International Rivers strongly condemns the arrest of the celebrated Indian activist Medha Patkar and calls for her immediate release, as well as the release of five other hunger strikers arrested.
Patkar has been on an indefinite hunger strike since July 27. She is part of a group participating in a peaceful fast to protest the displacement of tens of thousands of families from their homes and farms in India’s Narmada Valley. The families are threatened by the waters rising behind the Sardar Sarovar Dam.
On the evening of August 7, police entered Chikalda village in Madhya Pradesh and used force to take Patkar and five other activists into custody. The Narmada Bachao Andolan, Patkar’s organization, says that at least 12 people were harmed in the police action.
At least 40,000 families in the Narmada Valley face displacement without compensation or resettlement because of the most recent height increase at the Sardar Sarovar Dam.
“The government should immediately stop filling the dam and open a dialogue with the protesters and the affected people,” said Kate Horner, Executive Director of International Rivers. “With no adequate resettlement in place, these people have nowhere to go. The government should not close the dam gates until they’ve given all these people fair compensation and resettlement.”
What You Can Do
Send a message to the Chief Minister of Madhya Pradesh asking them to open a dialogue with Medha Patkar and the others on fast and hear their demands for complete and just rehabilitation. Also ask the Chief Minister to see that Medha Patkar and the others are released immediately. He should initiate action against the police officers who ordered this.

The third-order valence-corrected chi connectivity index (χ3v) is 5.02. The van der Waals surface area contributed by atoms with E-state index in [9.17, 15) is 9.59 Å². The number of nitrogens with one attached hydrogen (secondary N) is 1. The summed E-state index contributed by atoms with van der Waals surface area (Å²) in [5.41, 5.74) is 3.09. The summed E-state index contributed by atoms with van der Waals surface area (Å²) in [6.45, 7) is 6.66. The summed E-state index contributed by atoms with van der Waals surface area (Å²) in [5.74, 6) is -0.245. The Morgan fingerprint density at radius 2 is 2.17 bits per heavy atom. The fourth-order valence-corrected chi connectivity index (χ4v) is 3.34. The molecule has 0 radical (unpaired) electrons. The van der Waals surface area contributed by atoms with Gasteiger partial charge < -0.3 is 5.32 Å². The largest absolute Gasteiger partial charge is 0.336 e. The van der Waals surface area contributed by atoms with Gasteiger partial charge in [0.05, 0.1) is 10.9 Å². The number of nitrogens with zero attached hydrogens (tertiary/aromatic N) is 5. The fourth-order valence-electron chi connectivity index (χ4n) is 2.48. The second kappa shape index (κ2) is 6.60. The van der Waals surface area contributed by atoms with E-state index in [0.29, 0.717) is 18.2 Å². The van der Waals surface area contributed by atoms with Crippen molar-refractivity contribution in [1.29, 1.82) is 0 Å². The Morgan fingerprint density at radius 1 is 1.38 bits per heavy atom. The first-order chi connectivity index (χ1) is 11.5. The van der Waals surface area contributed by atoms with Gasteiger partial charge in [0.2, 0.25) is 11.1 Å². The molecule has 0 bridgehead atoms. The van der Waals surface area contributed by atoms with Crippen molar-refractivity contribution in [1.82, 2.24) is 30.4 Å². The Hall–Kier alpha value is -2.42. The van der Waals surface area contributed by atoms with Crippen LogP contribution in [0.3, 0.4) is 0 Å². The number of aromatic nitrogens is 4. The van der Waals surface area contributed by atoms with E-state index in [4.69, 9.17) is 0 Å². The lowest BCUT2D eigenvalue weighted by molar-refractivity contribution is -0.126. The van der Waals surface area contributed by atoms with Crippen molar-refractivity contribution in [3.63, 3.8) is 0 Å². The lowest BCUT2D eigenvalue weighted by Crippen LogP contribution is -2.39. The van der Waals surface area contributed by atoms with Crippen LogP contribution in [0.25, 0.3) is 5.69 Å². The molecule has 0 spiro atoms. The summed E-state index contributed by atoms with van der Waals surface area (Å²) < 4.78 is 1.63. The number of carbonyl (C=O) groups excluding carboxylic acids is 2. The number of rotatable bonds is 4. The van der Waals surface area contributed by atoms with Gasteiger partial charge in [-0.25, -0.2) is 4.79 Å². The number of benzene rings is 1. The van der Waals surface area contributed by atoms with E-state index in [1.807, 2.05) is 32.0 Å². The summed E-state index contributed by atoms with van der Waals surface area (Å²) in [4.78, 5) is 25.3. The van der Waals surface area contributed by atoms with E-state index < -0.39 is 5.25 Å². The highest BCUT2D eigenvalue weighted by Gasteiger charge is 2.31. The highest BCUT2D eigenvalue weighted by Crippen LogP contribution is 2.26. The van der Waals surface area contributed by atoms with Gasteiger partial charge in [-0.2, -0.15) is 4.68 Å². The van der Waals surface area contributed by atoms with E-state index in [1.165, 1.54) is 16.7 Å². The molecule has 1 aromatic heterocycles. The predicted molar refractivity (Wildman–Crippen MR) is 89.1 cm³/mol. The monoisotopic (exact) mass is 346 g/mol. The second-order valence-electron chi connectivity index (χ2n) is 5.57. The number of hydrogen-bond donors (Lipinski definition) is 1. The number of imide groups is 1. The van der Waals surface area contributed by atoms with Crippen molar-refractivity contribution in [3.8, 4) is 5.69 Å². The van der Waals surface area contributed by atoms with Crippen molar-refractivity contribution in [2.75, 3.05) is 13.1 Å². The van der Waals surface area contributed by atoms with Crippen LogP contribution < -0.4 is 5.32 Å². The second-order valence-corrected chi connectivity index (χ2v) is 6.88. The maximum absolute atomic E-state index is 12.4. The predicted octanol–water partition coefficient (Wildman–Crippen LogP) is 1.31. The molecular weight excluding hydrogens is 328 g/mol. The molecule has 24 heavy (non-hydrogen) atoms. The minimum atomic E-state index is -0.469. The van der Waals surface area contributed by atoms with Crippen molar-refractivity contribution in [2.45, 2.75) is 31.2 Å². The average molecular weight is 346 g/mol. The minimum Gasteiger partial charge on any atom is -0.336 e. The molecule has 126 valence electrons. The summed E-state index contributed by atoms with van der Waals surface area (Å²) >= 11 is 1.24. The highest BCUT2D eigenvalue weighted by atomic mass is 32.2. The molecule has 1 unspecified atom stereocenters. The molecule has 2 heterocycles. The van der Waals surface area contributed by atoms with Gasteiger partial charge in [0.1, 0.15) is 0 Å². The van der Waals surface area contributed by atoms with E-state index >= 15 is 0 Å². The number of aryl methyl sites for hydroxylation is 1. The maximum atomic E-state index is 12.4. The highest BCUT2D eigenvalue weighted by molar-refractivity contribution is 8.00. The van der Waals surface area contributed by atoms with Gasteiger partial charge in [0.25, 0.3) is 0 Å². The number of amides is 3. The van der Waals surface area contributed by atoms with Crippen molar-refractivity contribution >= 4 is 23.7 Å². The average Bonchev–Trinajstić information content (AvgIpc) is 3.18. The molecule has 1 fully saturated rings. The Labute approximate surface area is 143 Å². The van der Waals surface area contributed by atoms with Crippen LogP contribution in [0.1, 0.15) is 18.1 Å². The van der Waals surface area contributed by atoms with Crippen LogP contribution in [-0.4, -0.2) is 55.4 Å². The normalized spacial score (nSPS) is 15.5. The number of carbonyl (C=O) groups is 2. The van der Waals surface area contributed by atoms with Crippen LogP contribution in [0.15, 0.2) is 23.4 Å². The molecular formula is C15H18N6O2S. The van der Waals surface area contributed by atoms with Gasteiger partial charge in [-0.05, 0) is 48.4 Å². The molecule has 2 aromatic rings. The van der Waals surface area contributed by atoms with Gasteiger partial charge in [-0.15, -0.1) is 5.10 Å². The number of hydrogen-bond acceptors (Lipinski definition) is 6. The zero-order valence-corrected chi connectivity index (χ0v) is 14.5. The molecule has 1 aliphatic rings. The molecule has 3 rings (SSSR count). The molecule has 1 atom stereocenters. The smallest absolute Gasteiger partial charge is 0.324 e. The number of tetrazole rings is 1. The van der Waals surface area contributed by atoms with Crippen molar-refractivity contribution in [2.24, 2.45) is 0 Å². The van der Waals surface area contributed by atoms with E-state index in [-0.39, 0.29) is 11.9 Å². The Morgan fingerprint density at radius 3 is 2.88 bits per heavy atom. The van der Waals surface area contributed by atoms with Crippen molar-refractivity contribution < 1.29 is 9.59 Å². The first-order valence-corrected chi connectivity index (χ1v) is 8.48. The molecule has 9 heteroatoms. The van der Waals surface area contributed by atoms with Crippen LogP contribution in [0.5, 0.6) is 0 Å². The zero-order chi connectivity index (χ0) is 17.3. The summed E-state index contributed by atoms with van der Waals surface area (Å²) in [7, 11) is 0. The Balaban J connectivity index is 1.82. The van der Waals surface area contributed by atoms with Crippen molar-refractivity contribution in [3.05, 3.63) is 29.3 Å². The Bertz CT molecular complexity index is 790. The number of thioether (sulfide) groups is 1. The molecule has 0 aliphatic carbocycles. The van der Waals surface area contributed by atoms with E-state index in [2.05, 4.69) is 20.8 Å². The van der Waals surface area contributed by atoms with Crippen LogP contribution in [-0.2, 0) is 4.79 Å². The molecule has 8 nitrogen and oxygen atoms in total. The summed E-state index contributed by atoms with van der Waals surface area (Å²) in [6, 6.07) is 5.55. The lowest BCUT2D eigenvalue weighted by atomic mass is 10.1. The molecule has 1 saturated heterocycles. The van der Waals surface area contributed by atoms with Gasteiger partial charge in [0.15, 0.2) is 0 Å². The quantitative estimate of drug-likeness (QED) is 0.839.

For latest updates from the ground, visit Narmada Bachao Andolan’s Facebook page.
Construction on the Sardar Sarovar Dam started in the mid-1980s. The World Bank, which originally funded the project, was forced to pull out under public pressure in 1994. Since then, India’s Supreme Court ruled on several occasions that dam construction could only continue after all affected people have been properly compensated and rehabilitated.
The height of the Sardar Sarovar Dam has been raised in several stages, increasing the backwater spread of the reservoir and flooding homes in far-off villages during the monsoon season. The Narmada Bachao Andolan has documented at least 45,000 dam-affected families – approximately 225,000 people – who have yet to be rehabilitated. Many people have been displaced to resettlement sites but have not received new land, water or other entitlements. Others have not even been recognized as being affected because their land rights were never formalized.
On June 17, the Narmada Control Authority announced it would raise the level of water in the dam again and ordered the closure of 30 gates, increasing the amount of land submerged and displacing all families in the flood. The Indian Supreme Court ordered 40,000 families living in the flood zone behind the dam to leave their homes and lands by July 31 – or they would send security forces in to forcibly remove them. This seems to be a contradiction of earlier rulings that dam construction can only proceed after all affected people have been rehabilitated. The government has offered these families no resettlement plan, and no rehabilitation.